Preparing Your Quilt for Longarm Quilting

For machine quilting, accuracy is the single most important issue. The top, batting and backing are pinned to rails that are perfectly parallel. If you’ve not made sure your top and backing are super square, you can end up with tucks or puckers.

Quilt, backing and batting must be separate. The top and the backing are loaded on separate rollers on the Longarm machine, with the batting in the middle.

The Quilt Top

Carefully press and clip all loose threads; loose threads on the front can become entangled in the hopping foot and cause snags and uneven stitches. Loose dark threads on the back of the quilt top will show through on lighter fabric.

Press the top and stay stitch any pieced edges for stability.

Have a square top

Measure the center of your quilt top lengthwise, then measure the out side edges lengthwise. If there is more than 1.5 inches difference it is possible that your top will have tucks. Do the same measurement widthwise. The most common reason for measurement differences are stretched bias edges, mitered corners, or borders improperly applied.

Applying perfect borders

Measure your quilt lengthwise in three places; left, right, and center. Add all 3 measurements and divide by 3;

(61”+62”+ 60”= 183 and divided by 3 = 61)

Cut your two side borders at 61 inches. Pin border to quilt at each end and center; Ease to fit and pin to distribute any fullness. Sew and press. Repeat this process widthwise for the top and bottom borders. Repeat again for any other additional borders.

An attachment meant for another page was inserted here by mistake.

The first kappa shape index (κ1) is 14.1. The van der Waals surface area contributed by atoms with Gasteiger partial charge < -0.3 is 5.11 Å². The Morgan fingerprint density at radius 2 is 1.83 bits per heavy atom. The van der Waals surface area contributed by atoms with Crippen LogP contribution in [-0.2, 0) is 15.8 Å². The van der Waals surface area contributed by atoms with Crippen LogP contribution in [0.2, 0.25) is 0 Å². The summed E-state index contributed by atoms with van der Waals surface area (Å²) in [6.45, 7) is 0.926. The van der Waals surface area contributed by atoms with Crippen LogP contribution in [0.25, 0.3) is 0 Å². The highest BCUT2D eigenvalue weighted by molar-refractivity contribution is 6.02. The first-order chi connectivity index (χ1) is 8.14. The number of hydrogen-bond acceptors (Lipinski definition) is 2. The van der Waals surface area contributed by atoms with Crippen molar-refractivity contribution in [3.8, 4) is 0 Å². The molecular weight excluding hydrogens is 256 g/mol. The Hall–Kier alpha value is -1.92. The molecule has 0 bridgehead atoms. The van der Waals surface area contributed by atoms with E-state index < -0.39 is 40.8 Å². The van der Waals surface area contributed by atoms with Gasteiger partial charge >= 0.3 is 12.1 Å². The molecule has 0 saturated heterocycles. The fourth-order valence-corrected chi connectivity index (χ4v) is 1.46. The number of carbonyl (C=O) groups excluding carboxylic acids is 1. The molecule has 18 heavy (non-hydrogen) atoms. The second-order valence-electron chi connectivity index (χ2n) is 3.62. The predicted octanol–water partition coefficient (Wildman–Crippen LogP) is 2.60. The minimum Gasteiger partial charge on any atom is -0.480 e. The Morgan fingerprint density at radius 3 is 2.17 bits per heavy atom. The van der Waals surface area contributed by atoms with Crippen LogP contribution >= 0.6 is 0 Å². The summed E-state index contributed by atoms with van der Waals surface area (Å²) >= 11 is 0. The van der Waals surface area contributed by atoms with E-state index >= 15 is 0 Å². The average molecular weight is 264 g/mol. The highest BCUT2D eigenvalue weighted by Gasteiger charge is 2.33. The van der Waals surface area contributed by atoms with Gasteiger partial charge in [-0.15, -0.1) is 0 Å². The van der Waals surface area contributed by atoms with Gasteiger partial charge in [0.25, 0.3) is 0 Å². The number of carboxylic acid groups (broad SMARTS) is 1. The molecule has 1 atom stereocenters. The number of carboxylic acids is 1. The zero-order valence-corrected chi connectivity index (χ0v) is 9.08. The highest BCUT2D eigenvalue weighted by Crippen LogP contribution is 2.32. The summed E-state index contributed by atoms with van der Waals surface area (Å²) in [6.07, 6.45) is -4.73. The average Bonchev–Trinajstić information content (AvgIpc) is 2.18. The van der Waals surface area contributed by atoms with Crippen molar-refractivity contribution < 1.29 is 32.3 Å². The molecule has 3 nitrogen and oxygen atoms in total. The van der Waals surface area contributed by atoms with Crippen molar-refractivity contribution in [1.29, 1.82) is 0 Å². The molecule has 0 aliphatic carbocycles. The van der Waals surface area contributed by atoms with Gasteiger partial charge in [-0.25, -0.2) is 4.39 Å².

Choose backing fabric that will compliment the quilt top and the thread that you will be choosing.

The best way to piece the backing is to remove all selvages, and press your seams open. Be sure to backstitch at the beginning and end of each backing seam to ensure that the seam will not come loose on the frame. After sewing the sections together, make sure the sides are perfectly square, and the whole unit is 6” larger that the quilt top.

If piecing your backing, carefully plan where your edge seams will be, and make your borders at least 10”. This will eliminate narrow seams once it is trimmed.


I carry several types of batting: Cotton, (Dream Cotton and Warm and Natural) Cotton Poly blend, (Hobbs 80/20) Poly, (Hobbs Tuscany).


There are many threads on the market, from light to heavy weight cottons, and polyesters to decorative metallics. I use a variety of threads and will discuss which ones will work best with your quilt.


  • Top and backing are accurately squared.
  • Backing and batting are at least 6” larger than top.
  • Top edges of quilt top and backing are marked.
  • Consider designs and patterns for the quilting of your quilt.
  • Clearly communicate any ideas or thoughts you may have with your quilter.

© 2014 Rose Flannigan. All rights reserved.